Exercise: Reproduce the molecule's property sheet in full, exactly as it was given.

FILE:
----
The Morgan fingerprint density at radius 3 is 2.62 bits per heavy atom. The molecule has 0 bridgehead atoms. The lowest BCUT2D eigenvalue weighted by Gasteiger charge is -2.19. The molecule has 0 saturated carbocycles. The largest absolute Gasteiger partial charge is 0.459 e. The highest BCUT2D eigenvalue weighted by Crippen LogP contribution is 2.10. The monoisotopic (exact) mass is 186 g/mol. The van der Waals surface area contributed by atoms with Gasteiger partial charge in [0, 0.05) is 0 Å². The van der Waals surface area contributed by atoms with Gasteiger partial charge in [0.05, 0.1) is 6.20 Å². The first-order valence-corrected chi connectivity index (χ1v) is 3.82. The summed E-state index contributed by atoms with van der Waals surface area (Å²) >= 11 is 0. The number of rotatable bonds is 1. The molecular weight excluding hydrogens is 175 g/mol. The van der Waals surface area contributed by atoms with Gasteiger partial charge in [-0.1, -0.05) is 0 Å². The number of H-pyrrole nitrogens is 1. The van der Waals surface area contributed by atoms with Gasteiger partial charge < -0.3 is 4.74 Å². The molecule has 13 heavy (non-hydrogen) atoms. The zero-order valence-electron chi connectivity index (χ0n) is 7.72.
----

The Morgan fingerprint density at radius 3 is 2.62 bits per heavy atom. The molecule has 0 bridgehead atoms. The lowest BCUT2D eigenvalue weighted by Gasteiger charge is -2.19. The molecule has 0 saturated carbocycles. The largest absolute Gasteiger partial charge is 0.459 e. The highest BCUT2D eigenvalue weighted by Crippen LogP contribution is 2.10. The monoisotopic (exact) mass is 186 g/mol. The van der Waals surface area contributed by atoms with Gasteiger partial charge in [0, 0.05) is 0 Å². The van der Waals surface area contributed by atoms with Gasteiger partial charge in [0.05, 0.1) is 6.20 Å². The first-order valence-corrected chi connectivity index (χ1v) is 3.82. The summed E-state index contributed by atoms with van der Waals surface area (Å²) >= 11 is 0. The number of rotatable bonds is 1. The molecular weight excluding hydrogens is 175 g/mol. The van der Waals surface area contributed by atoms with Gasteiger partial charge in [-0.1, -0.05) is 0 Å². The number of H-pyrrole nitrogens is 1. The van der Waals surface area contributed by atoms with Gasteiger partial charge < -0.3 is 4.74 Å². The molecule has 13 heavy (non-hydrogen) atoms. The zero-order valence-electron chi connectivity index (χ0n) is 7.72.